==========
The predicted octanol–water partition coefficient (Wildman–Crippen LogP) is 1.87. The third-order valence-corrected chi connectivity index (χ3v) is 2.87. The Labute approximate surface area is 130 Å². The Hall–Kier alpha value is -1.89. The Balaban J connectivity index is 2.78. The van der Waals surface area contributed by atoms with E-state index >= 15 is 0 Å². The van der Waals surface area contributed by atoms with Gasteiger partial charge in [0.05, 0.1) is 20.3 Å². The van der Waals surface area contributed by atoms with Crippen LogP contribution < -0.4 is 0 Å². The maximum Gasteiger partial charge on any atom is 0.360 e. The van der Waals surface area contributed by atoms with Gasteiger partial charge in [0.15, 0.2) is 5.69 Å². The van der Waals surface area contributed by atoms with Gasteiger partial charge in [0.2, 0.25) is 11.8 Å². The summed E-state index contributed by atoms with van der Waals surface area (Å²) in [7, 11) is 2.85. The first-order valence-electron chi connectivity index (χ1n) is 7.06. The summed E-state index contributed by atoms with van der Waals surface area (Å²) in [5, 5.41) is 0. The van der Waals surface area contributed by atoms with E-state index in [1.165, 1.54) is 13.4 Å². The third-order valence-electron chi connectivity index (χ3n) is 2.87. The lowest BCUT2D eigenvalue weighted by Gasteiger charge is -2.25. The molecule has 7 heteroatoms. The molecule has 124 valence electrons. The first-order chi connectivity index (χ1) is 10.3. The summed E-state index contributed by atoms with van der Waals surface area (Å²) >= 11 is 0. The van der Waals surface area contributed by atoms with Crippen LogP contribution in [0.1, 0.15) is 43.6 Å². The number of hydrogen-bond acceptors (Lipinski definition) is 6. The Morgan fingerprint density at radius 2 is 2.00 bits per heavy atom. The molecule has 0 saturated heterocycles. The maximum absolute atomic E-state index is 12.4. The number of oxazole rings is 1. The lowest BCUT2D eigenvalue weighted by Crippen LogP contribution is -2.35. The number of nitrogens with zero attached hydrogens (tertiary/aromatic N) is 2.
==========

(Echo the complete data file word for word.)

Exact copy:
The predicted octanol–water partition coefficient (Wildman–Crippen LogP) is 1.87. The third-order valence-corrected chi connectivity index (χ3v) is 2.87. The Labute approximate surface area is 130 Å². The Hall–Kier alpha value is -1.89. The Balaban J connectivity index is 2.78. The van der Waals surface area contributed by atoms with E-state index >= 15 is 0 Å². The van der Waals surface area contributed by atoms with Gasteiger partial charge in [0.05, 0.1) is 20.3 Å². The van der Waals surface area contributed by atoms with Crippen LogP contribution < -0.4 is 0 Å². The maximum Gasteiger partial charge on any atom is 0.360 e. The van der Waals surface area contributed by atoms with Gasteiger partial charge in [0.15, 0.2) is 5.69 Å². The van der Waals surface area contributed by atoms with Gasteiger partial charge in [0.2, 0.25) is 11.8 Å². The summed E-state index contributed by atoms with van der Waals surface area (Å²) in [7, 11) is 2.85. The first-order valence-electron chi connectivity index (χ1n) is 7.06. The summed E-state index contributed by atoms with van der Waals surface area (Å²) in [5, 5.41) is 0. The van der Waals surface area contributed by atoms with E-state index in [1.165, 1.54) is 13.4 Å². The third-order valence-electron chi connectivity index (χ3n) is 2.87. The lowest BCUT2D eigenvalue weighted by Gasteiger charge is -2.25. The molecule has 7 heteroatoms. The molecule has 124 valence electrons. The first-order chi connectivity index (χ1) is 10.3. The summed E-state index contributed by atoms with van der Waals surface area (Å²) >= 11 is 0. The van der Waals surface area contributed by atoms with Crippen LogP contribution in [0.1, 0.15) is 43.6 Å². The number of hydrogen-bond acceptors (Lipinski definition) is 6. The Morgan fingerprint density at radius 2 is 2.00 bits per heavy atom. The molecule has 0 saturated heterocycles. The maximum absolute atomic E-state index is 12.4. The number of oxazole rings is 1. The lowest BCUT2D eigenvalue weighted by Crippen LogP contribution is -2.35. The number of nitrogens with zero attached hydrogens (tertiary/aromatic N) is 2.